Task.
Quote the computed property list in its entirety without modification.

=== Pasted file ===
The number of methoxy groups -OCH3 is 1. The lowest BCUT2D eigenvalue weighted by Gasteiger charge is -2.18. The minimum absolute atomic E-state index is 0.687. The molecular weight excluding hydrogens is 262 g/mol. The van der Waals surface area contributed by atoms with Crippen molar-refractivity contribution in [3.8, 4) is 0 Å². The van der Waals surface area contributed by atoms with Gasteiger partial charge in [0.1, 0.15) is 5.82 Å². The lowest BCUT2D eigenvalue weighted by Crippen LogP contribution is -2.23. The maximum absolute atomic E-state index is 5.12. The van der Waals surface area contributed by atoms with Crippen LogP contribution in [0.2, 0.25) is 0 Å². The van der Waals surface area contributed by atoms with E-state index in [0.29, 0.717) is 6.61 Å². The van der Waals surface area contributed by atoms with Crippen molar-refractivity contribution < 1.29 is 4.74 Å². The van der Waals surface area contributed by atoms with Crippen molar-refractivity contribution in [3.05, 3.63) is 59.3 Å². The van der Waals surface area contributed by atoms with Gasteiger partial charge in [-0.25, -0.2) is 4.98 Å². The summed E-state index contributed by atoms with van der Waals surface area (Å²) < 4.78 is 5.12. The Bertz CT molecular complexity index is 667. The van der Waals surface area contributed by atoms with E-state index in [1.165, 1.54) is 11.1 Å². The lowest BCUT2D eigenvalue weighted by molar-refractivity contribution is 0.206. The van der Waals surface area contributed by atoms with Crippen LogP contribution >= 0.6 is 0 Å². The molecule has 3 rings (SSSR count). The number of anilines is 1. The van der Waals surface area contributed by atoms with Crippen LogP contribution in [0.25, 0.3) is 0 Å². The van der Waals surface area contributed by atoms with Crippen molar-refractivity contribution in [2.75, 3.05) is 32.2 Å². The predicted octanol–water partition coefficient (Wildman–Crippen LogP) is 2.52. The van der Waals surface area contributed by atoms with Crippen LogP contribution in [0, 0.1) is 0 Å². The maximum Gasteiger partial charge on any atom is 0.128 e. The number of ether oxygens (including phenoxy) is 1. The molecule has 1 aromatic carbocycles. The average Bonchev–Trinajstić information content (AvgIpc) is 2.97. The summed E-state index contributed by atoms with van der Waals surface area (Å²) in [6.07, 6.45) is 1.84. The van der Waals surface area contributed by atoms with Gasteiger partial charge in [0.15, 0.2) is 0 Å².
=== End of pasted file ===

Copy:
The number of methoxy groups -OCH3 is 1. The lowest BCUT2D eigenvalue weighted by Gasteiger charge is -2.18. The minimum absolute atomic E-state index is 0.687. The molecular weight excluding hydrogens is 262 g/mol. The van der Waals surface area contributed by atoms with Crippen molar-refractivity contribution in [3.8, 4) is 0 Å². The van der Waals surface area contributed by atoms with Gasteiger partial charge in [0.1, 0.15) is 5.82 Å². The lowest BCUT2D eigenvalue weighted by Crippen LogP contribution is -2.23. The maximum absolute atomic E-state index is 5.12. The van der Waals surface area contributed by atoms with Crippen LogP contribution in [0.2, 0.25) is 0 Å². The van der Waals surface area contributed by atoms with E-state index in [0.29, 0.717) is 6.61 Å². The van der Waals surface area contributed by atoms with Crippen molar-refractivity contribution < 1.29 is 4.74 Å². The van der Waals surface area contributed by atoms with Crippen molar-refractivity contribution in [3.05, 3.63) is 59.3 Å². The van der Waals surface area contributed by atoms with Gasteiger partial charge in [-0.25, -0.2) is 4.98 Å². The summed E-state index contributed by atoms with van der Waals surface area (Å²) < 4.78 is 5.12. The Bertz CT molecular complexity index is 667. The van der Waals surface area contributed by atoms with E-state index in [1.165, 1.54) is 11.1 Å². The lowest BCUT2D eigenvalue weighted by molar-refractivity contribution is 0.206. The van der Waals surface area contributed by atoms with Crippen LogP contribution >= 0.6 is 0 Å². The molecule has 3 rings (SSSR count). The number of anilines is 1. The van der Waals surface area contributed by atoms with Crippen LogP contribution in [0.25, 0.3) is 0 Å². The van der Waals surface area contributed by atoms with Crippen molar-refractivity contribution in [2.75, 3.05) is 32.2 Å². The predicted octanol–water partition coefficient (Wildman–Crippen LogP) is 2.52. The van der Waals surface area contributed by atoms with Crippen LogP contribution in [0, 0.1) is 0 Å². The maximum Gasteiger partial charge on any atom is 0.128 e. The number of ether oxygens (including phenoxy) is 1. The molecule has 1 aromatic carbocycles. The average Bonchev–Trinajstić information content (AvgIpc) is 2.97. The summed E-state index contributed by atoms with van der Waals surface area (Å²) in [6.07, 6.45) is 1.84. The van der Waals surface area contributed by atoms with Gasteiger partial charge in [0.15, 0.2) is 0 Å².